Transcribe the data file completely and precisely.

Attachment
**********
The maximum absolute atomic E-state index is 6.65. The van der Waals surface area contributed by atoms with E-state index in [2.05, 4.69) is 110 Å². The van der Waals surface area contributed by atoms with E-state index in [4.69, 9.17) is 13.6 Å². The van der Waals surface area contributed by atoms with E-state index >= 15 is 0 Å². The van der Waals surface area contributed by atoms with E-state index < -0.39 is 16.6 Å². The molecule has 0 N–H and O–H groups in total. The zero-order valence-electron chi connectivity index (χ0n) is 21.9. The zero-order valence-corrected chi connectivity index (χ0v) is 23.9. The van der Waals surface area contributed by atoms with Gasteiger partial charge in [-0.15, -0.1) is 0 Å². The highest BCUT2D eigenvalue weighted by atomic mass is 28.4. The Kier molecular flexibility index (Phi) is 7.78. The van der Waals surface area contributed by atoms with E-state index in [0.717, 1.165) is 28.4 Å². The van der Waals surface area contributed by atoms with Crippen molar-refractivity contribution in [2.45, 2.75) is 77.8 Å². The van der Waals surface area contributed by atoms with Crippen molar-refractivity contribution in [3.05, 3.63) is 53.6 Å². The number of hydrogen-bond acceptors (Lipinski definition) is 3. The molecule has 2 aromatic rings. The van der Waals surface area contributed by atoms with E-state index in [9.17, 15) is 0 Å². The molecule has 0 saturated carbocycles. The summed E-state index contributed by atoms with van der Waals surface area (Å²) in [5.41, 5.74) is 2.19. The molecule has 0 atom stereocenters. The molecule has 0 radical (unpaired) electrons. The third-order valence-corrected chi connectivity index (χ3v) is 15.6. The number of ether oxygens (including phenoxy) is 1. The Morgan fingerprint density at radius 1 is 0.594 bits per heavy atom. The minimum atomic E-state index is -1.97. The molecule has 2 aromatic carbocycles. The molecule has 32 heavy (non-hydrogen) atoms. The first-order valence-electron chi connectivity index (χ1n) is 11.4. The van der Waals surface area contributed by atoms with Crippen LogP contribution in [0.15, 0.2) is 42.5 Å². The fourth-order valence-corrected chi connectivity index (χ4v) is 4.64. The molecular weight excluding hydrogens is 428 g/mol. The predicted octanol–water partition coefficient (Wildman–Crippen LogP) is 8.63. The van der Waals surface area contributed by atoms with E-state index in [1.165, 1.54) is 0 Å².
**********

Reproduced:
The maximum absolute atomic E-state index is 6.65. The van der Waals surface area contributed by atoms with E-state index in [2.05, 4.69) is 110 Å². The van der Waals surface area contributed by atoms with E-state index in [4.69, 9.17) is 13.6 Å². The van der Waals surface area contributed by atoms with E-state index >= 15 is 0 Å². The van der Waals surface area contributed by atoms with E-state index < -0.39 is 16.6 Å². The molecule has 0 N–H and O–H groups in total. The zero-order valence-electron chi connectivity index (χ0n) is 21.9. The zero-order valence-corrected chi connectivity index (χ0v) is 23.9. The van der Waals surface area contributed by atoms with Gasteiger partial charge in [-0.15, -0.1) is 0 Å². The highest BCUT2D eigenvalue weighted by atomic mass is 28.4. The Kier molecular flexibility index (Phi) is 7.78. The van der Waals surface area contributed by atoms with E-state index in [0.717, 1.165) is 28.4 Å². The van der Waals surface area contributed by atoms with Crippen molar-refractivity contribution in [2.45, 2.75) is 77.8 Å². The van der Waals surface area contributed by atoms with Crippen molar-refractivity contribution in [3.05, 3.63) is 53.6 Å². The number of hydrogen-bond acceptors (Lipinski definition) is 3. The molecule has 2 aromatic rings. The van der Waals surface area contributed by atoms with E-state index in [9.17, 15) is 0 Å². The molecule has 0 saturated carbocycles. The summed E-state index contributed by atoms with van der Waals surface area (Å²) in [5.41, 5.74) is 2.19. The molecule has 0 atom stereocenters. The molecule has 0 radical (unpaired) electrons. The third-order valence-corrected chi connectivity index (χ3v) is 15.6. The number of ether oxygens (including phenoxy) is 1. The Morgan fingerprint density at radius 1 is 0.594 bits per heavy atom. The minimum atomic E-state index is -1.97. The molecule has 2 aromatic carbocycles. The molecule has 32 heavy (non-hydrogen) atoms. The first-order valence-electron chi connectivity index (χ1n) is 11.4. The van der Waals surface area contributed by atoms with Crippen LogP contribution in [0.15, 0.2) is 42.5 Å². The fourth-order valence-corrected chi connectivity index (χ4v) is 4.64. The molecular weight excluding hydrogens is 428 g/mol. The predicted octanol–water partition coefficient (Wildman–Crippen LogP) is 8.63. The van der Waals surface area contributed by atoms with E-state index in [1.165, 1.54) is 0 Å².